Rosalynn Carter returns one last time to the place where she found the most comfort

To them, she was more than the first lady.

Rosalynn Carter was a wife with strong opinions and few reservations about sharing them, a mother who had to intervene when her eldest son’s disastrous attempt to bake a cake led to a kitchen fire, a grandmother who kept blueberries in the freezer, and a great-grandmother who would race to the little ones with their walker.

“She was the happiest whenever a new baby was born,” Josh Carter, one of her grandsons, recalled Wednesday from the pulpit of Maranatha Baptist Church in Plains, a small farm country town in Georgia that she never strayed too far from even when he was drawn out into the world.

The simple red brick church, where Mrs. Carter prayed for decades, was filled for her funeral Wednesday with people who knew her as a mother, grandmother, great-grandmother, aunt, neighbor and friend. Her husband, Jimmy, who is 99 and has been in the hospital since February, was also there, sitting in a wheelchair near the front of the church.

Since her death on November 19 at the age of 96, Mrs. Carter has been remembered as a force for change in transforming the role of first lady, challenging mental health stigmas and taking on diseases like guinea worm that were once considered intractable. The day before, in a spacious sanctuary in Atlanta, she was celebrated by presidents and all living first ladies.

But Wednesday’s service was less about the wider world and more about the family she adored and the community she shaped.

“Her family, her neighbors, her friends all knew her as someone who didn’t think about herself, but about others and the needs of others,” said the Rev. Tony Lowden, a former pastor of Maranatha Baptist Church who became close to the Carters in recent years.

The service explored what might seem like a stark contrast. Mrs. Carter lived a seemingly limitless life as she soared to the highest reaches of political influence and ventured into some 122 countries. Yet she also felt the constant pull of home, returning to the comforts she’d found in Plains, dozens of miles from any interstate or even traffic lights. She was buried there Wednesday, in the grounds of the modest ranch house she and Mr. Carter built in 1961, just off the town’s main road.

Her children and grandchildren portrayed her as formidable, with an unrelenting drive that many saw as key to her husband’s rise to the presidency and the success of their work at the Carter Center after leaving the White House. She was also described as defying gender norms as her marriage evolved into a relationship that had an “equal basis,” as John William Carter, her eldest son, put it.

“It occurred to me that Dad got used to Mom disagreeing with him because she was so good at it,” her son said during the service. “She became a partner in the truest sense of the word.”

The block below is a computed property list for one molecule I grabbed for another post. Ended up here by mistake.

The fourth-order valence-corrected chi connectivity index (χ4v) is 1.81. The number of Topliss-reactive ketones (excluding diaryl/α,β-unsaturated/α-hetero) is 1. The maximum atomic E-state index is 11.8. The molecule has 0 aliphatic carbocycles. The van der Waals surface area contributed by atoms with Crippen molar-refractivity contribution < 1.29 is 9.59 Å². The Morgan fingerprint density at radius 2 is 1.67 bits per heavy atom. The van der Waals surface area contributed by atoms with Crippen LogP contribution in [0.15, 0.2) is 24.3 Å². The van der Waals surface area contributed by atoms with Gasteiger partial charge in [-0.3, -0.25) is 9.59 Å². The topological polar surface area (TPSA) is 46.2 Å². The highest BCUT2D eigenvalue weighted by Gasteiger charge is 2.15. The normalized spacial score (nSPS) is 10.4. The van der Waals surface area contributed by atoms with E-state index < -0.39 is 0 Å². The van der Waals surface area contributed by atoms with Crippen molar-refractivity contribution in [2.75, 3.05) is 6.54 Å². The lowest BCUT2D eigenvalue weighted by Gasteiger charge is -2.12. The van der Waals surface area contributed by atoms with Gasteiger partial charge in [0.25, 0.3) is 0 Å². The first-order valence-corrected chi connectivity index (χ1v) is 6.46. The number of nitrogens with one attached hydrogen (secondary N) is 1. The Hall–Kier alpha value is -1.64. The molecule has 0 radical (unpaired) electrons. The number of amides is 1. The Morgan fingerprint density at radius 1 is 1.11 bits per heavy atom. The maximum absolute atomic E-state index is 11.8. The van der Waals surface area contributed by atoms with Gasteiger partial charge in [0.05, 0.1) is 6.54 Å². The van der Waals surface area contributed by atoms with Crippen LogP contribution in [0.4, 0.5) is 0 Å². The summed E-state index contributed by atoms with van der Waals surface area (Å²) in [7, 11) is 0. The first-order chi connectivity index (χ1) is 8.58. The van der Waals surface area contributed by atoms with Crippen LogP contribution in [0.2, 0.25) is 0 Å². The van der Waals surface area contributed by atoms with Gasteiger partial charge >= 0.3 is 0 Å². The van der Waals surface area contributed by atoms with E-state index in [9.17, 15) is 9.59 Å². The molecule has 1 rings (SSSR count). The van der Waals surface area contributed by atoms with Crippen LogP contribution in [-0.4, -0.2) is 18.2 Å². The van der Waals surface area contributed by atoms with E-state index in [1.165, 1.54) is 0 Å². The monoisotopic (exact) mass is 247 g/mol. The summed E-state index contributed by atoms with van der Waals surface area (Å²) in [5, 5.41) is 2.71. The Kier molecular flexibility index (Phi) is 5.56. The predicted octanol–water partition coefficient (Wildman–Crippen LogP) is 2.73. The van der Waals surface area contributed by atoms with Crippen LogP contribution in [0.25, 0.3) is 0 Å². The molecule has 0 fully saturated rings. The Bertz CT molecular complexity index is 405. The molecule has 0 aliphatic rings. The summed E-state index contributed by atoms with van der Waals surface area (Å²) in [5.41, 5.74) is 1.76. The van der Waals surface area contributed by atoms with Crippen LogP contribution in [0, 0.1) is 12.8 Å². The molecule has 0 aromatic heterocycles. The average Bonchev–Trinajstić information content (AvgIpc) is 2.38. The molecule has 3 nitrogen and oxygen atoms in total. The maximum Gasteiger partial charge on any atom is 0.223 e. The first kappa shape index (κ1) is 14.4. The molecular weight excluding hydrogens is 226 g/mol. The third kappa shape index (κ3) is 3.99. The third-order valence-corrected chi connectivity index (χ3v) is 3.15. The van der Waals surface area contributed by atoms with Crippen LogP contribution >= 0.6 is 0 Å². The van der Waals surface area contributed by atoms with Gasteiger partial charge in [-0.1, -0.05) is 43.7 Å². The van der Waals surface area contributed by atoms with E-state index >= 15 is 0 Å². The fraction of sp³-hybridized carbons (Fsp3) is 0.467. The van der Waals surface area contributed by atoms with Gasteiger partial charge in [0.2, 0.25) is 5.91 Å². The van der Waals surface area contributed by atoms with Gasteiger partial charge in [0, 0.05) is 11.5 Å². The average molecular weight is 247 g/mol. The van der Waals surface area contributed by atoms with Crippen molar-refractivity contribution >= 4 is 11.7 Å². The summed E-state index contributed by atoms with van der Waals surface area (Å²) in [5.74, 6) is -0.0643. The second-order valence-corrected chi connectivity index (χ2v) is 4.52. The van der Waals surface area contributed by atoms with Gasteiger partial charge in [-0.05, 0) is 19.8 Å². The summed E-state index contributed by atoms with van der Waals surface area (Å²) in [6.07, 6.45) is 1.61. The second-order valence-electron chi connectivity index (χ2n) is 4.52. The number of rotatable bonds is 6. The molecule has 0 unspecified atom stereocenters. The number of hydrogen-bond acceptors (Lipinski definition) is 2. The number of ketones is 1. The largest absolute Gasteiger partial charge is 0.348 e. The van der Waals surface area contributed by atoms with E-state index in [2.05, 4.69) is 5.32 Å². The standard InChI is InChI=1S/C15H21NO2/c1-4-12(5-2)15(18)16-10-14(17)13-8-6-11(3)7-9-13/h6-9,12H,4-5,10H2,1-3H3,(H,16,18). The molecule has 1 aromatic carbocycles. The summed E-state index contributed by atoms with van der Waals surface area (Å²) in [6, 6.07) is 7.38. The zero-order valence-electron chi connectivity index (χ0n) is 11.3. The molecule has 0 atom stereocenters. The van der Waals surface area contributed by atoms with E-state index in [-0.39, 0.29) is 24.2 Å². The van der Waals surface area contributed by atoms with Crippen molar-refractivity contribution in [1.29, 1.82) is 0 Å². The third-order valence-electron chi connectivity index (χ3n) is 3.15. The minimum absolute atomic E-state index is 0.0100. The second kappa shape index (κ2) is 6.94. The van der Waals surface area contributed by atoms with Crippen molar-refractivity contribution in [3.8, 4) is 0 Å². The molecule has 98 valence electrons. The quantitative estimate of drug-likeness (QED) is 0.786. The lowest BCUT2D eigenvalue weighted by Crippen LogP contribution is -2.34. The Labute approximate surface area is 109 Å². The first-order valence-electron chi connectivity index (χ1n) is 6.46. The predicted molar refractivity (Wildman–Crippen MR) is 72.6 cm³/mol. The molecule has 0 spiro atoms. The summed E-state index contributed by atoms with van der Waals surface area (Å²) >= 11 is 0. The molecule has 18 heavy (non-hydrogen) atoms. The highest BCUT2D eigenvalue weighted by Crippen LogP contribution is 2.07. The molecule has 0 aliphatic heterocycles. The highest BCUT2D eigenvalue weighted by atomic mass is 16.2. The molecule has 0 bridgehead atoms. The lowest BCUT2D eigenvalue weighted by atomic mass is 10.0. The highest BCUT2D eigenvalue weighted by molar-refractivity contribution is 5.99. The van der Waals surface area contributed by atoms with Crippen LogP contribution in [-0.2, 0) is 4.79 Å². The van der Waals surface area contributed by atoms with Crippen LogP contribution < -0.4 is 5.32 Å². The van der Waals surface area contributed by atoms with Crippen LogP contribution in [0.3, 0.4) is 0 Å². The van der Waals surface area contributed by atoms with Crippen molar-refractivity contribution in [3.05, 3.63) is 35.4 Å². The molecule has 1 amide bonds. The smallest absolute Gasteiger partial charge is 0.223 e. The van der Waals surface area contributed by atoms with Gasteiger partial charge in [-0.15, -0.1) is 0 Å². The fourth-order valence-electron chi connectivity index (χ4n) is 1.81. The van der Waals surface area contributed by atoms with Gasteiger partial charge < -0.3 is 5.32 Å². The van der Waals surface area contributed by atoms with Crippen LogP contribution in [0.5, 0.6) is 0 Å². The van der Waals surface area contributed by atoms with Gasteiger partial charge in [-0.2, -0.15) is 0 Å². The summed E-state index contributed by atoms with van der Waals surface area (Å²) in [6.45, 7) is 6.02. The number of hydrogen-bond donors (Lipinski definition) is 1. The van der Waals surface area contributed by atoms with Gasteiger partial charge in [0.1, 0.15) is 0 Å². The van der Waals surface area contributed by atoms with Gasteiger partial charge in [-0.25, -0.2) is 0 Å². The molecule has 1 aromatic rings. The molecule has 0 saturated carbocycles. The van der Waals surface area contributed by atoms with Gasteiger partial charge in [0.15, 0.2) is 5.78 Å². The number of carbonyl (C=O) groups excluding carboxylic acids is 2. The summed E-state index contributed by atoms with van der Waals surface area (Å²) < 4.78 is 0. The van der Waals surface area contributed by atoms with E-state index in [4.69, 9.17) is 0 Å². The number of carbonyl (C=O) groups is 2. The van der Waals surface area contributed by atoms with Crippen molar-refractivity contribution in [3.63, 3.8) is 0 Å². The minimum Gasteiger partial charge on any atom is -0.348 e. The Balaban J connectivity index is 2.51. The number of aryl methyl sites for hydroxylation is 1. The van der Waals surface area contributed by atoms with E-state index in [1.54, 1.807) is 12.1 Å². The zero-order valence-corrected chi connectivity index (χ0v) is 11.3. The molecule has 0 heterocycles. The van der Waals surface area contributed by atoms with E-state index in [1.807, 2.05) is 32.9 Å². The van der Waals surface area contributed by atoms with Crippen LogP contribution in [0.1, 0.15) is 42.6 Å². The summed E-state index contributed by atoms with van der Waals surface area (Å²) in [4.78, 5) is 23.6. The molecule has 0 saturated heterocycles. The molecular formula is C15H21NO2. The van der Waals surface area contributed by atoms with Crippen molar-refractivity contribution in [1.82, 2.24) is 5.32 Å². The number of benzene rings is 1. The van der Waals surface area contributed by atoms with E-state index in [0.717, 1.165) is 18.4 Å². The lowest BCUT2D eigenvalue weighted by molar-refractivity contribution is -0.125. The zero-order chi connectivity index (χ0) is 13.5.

He believed the sense of determination and steely diplomacy of a parent raising a large family – with three sons and a daughter – was evident at Tuesday’s memorial service in Atlanta, where, at Mrs Carter’s invitation, Democrats and Republicans stood side by side.

“My mother had a funeral with three presidents and six first ladies,” said John William Carter, known as Jack, “and I believe the reason she was able to do that was because of what she learned from us guys and what she had taught my father.”

Josh Carter said his grandmother was not motivated by power, especially when it came to her work on mental and public health issues and protecting democracy. “Mom was motivated by people,” he said. “She saw people in forgotten corners of forgotten places as people who had hopes and dreams and who were worthy of love.”

He pointed out that he called her mum because she was only 47 when her first grandchild was born – too young to be called a grandmother, she claimed. And so, he would always have to clarify, “Do you mean ‘mom’ mom” — his birth mother — or ‘Rosalynn’ mom?”

Josh Carter also remembered seeing her in a conference room at the Carter Center — where she and her husband hosted world leaders and held important meetings — chasing small children and playing peekaboo.

And he remembered family vacations with his grandparents at Disney World. She loved Tower of Terror, a ride that simulates a free-falling elevator. “Many members of the Secret Service did not share this view,” he said.

In his eulogy, Pastor Lowden encouraged people to look at Mrs. Carter’s life as a lesson, noting how much she was loved, even by people who didn’t know her. It was virtually impossible, he said, “to find anyone who had anything bad to say about Rosalynn Carter — not one word, not one newspaper article, not even one person on the left or anyone on the right.”

But she didn’t achieve that, he said, by staying out of the fray and keeping quiet. It was quite the opposite. “Will women across our nation have a little Rosalynn in them?” he said. “Are they willing to fight for those who are hurt, broken, broken in spirit?”

He could see her influence in their church community, as she and her husband remained active in the church well into their 90s. Maranatha Baptist Church was founded by people who left Plains Baptist Church in the 1970s after that congregation voted against allowing blacks to join.

“She loved you,” Pastor Lowden told the Maranatha congregation. “She loved this church, she loved why it was created and she loved what it stood for.”

She also loved her husband, he said.

“I’ve won the prize,” Pastor Lowden said, imagining the message Mrs. Carter might want to convey to her husband from the afterlife. “Tell him I beat him and I’m waiting for him.”

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